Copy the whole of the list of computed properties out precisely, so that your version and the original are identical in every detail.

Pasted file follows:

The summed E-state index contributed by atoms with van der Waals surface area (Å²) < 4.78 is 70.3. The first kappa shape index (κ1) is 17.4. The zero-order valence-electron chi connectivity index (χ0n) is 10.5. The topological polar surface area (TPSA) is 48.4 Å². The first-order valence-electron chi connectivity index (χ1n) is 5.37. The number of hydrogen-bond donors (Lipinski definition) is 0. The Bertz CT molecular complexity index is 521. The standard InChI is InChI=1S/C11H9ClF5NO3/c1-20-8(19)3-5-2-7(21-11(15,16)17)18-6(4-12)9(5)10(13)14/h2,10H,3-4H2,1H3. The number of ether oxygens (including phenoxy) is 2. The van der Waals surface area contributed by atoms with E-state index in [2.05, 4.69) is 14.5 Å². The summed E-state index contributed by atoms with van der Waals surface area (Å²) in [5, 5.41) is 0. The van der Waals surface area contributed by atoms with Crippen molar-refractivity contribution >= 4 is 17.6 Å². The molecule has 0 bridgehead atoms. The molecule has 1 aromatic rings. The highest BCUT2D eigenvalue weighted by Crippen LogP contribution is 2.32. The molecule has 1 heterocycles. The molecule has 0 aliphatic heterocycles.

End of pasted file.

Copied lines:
The summed E-state index contributed by atoms with van der Waals surface area (Å²) < 4.78 is 70.3. The first kappa shape index (κ1) is 17.4. The zero-order valence-electron chi connectivity index (χ0n) is 10.5. The topological polar surface area (TPSA) is 48.4 Å². The first-order valence-electron chi connectivity index (χ1n) is 5.37. The number of hydrogen-bond donors (Lipinski definition) is 0. The Bertz CT molecular complexity index is 521. The standard InChI is InChI=1S/C11H9ClF5NO3/c1-20-8(19)3-5-2-7(21-11(15,16)17)18-6(4-12)9(5)10(13)14/h2,10H,3-4H2,1H3. The number of ether oxygens (including phenoxy) is 2. The van der Waals surface area contributed by atoms with E-state index in [2.05, 4.69) is 14.5 Å². The summed E-state index contributed by atoms with van der Waals surface area (Å²) in [5, 5.41) is 0. The van der Waals surface area contributed by atoms with Crippen molar-refractivity contribution >= 4 is 17.6 Å². The molecule has 0 bridgehead atoms. The molecule has 1 aromatic rings. The highest BCUT2D eigenvalue weighted by Crippen LogP contribution is 2.32. The molecule has 1 heterocycles. The molecule has 0 aliphatic heterocycles.